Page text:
New York Knicks: Phil Jackson Shouldn’t Settle For Mediocrity

The New York Knicks’ latest loss to the Cleveland Cavaliers should serve as a wake-up call. Mediocrity isn’t a high enough standard.

With a little over two weeks remaining until the trade deadline, Phil Jackson is quickly running out of time to determine what direction the New York Knicks should take for the rest of the season.

The Knicks may just be 1.5 games away from the No. 8 seed, but after watching them put up a meager effort against the reigning NBA Champs, I think Saturday’s game wasn’t just a loss; it was a wake-up call that should make Knicks fans realize how far this franchise is from being a top-tier team.

The hard truth is that it’s time to abandon the notion that the Knicks can turn things around this season because continuing to do so is damaging for the health of the franchise.

Why Settle For Mediocrity?

Making the playoffs is always a positive feat, but with more than half the teams in the league making it to the postseason, don’t fool yourself into thinking this is a remarkable accomplishment.

Unfortunately for the Knicks, years of losing has fans starving for any kind of success. That’s clouded our judgment into thinking making a No. 7 or No. 8 seed would be something to be celebrated.

It isn’t, though, because making it to the playoffs for certain elimination in the first round keeps the Knicks running on a treadmill that prevents them from obtaining lottery picks or gaining ground on being better than winning teams like the Warriors, Cavs, and Spurs.

Maybe I’m being foolish, but when Phil Jackson was introduced to Knicks fans at his first press conference, I took it seriously when we were officially told:

“His history of success in the NBA is unrivaled, and he is the ideal executive to lead our team and develop short and long term plans that build a successful franchise and result in an NBA championship. That is our only goal, and what our loyal fans deserve.”

Three years later, I don’t consider the Knicks anywhere closer to that goal.

With just one advancement into the second round of the playoffs over the last 18 years, I think it’s entirely fair for Knicks fans to demand more from this franchise. Anything that isn’t in service to a goal of winning championship is just a distraction.

And yes, Jackson should factor that into Carmelo Anthony’s current situation.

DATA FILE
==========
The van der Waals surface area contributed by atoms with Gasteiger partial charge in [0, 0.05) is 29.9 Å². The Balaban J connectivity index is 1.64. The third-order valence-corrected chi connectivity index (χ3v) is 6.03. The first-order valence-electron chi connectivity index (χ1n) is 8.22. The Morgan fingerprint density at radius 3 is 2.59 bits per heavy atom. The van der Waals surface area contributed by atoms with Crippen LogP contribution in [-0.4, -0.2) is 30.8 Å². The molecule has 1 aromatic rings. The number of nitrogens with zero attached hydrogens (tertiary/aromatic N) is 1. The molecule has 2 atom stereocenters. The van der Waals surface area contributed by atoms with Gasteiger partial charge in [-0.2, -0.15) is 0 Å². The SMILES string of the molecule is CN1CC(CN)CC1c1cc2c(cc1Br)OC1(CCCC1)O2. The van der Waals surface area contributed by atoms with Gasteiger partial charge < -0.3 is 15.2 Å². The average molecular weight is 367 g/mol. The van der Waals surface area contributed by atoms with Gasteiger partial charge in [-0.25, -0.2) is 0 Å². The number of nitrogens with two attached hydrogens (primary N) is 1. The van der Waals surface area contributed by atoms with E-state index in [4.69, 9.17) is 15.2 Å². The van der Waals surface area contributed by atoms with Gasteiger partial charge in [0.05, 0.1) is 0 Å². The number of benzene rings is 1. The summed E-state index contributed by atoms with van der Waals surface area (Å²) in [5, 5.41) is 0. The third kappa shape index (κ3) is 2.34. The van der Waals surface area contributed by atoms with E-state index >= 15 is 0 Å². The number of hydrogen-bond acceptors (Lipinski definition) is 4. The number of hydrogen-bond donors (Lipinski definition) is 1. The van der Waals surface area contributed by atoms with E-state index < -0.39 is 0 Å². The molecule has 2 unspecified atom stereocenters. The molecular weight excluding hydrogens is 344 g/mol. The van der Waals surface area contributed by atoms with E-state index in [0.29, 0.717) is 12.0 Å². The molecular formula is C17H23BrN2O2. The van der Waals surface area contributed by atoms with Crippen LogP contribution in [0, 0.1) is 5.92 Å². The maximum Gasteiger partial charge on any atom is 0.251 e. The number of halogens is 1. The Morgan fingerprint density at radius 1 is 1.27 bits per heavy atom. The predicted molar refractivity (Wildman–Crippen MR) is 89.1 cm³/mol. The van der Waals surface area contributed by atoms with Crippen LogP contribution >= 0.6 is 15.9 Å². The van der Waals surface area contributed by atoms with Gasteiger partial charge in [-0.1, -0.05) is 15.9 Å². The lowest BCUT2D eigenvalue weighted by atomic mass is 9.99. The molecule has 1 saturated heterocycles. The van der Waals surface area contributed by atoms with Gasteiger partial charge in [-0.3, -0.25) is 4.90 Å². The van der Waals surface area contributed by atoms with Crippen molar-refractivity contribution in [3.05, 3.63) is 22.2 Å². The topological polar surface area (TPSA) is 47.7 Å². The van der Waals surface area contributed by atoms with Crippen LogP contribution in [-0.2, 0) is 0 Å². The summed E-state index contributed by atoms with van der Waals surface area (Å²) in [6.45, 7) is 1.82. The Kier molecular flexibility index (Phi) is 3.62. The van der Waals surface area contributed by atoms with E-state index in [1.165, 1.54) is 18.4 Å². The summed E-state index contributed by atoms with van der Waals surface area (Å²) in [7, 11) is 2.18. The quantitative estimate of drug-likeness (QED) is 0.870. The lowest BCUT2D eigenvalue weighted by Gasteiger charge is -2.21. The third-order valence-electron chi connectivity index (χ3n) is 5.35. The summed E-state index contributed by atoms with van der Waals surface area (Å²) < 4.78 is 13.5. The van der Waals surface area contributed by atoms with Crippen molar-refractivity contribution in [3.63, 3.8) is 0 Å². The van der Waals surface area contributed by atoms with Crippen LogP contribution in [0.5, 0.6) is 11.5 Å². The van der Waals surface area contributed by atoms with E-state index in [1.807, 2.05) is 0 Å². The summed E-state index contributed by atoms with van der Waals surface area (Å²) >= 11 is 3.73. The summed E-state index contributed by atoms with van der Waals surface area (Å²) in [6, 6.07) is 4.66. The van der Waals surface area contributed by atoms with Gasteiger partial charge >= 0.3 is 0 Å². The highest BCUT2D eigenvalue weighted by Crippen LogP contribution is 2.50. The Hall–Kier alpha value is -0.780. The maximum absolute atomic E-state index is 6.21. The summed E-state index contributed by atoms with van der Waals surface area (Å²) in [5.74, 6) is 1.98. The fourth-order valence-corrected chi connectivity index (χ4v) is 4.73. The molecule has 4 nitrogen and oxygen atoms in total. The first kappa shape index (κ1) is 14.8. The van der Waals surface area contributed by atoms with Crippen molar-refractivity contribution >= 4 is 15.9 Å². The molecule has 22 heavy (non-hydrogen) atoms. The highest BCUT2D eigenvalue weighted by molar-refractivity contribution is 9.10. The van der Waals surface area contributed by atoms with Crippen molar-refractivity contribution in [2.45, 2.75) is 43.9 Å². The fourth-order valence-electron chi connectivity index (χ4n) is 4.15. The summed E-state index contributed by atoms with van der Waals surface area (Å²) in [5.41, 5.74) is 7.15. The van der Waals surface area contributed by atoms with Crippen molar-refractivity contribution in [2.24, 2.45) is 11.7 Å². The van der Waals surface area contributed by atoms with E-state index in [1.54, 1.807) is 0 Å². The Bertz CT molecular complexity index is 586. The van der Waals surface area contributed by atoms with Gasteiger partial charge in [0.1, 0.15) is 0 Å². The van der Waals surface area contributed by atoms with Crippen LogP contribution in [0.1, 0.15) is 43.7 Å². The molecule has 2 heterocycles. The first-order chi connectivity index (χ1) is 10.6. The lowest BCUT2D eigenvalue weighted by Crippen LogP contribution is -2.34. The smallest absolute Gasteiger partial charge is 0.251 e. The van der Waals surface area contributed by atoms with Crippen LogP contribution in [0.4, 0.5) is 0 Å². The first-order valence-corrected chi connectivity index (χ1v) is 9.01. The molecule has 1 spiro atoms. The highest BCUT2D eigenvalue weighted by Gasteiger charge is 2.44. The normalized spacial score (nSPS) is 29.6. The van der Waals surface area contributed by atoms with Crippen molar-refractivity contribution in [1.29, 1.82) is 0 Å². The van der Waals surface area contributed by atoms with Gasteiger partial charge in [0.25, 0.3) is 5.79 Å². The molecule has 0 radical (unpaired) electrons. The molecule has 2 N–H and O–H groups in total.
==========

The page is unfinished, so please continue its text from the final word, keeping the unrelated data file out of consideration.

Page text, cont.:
A Lesson From LeBron’s Dissatisfaction

Last week LeBron James spouted off on Charles Barkley for criticizing his plea to bring more talent to the roster. Regardless of Barkley’s disapproval of that, James asking for help shows a winning mentality that has been absent from the Knicks ever since Jeff Van Gundy was here.

If the leader of the defending NBA champions measures his team as being below other teams, what does this say about the Knicks?

If the Knicks’ goal is to become a championship team, then how can we look at the state of the team and convince ourselves into thinking that they’re close to competing with the league’s best teams?

Keeping the status quo is a road to nowhere.

Despite the emotional attachment many Knicks fans have to Carmelo Anthony, it’s difficult to imagine a way the Knicks can navigate themselves into being a championship team with him still the nucleus of it.

Kristaps Porzingis may not be ready to takeover a franchise, and as impressive Willy Hernangomez is, it’s also true that it’s going to take more to bring the Knicks to the upper echelon of the conference.

The thing about Anthony, though, is that he’s still an impressively talented player, even if he isn’t an All-Star anymore. He’s just too talented to be a role player (sorry Jeff Van Gundy) on a championship team.

So where does this leave Jackson on what to do with the Knicks?

It’s Time To Focus On The Future

Things are bad, but I’ve seen worse. Unlike prior years, where I’ve felt the Knicks were hopeless, they aren’t in a terrible cap position and they also have young assets that look like future NBA All-Stars—two things needed for any team to attain success.

What Jackson needs to do is decide when exactly it’s time to admit defeat and focus fully on future. I think that time is now and I think it’s something that Knicks fans should realize, too.

Not too long ago, when Anthony talked about his desire to be a Knick, terms like “winning” and “contending” were cited. Nowadays, it’s words like “loyalty” and “family situation” that have replaced that.’

This is obviously admirable, but it’s also an admission that the window of the Knicks winning anything here with him as the driving force has closed. This doesn’t mean that he deserves to get booed and be disparaged by fans.

It’s not like the New York Knicks did the best job of surrounding him with good coaching or the best complementary players.

Two weeks from now, we’ll learn what Jackson thinks about this, but Saturday’s loss should serve as cold dose of reality.

A lot can happen in two weeks, but based on the difficult schedule ahead and the growing degree boos showering Carmelo Anthony at MSG, things seem primed to get pretty ugly.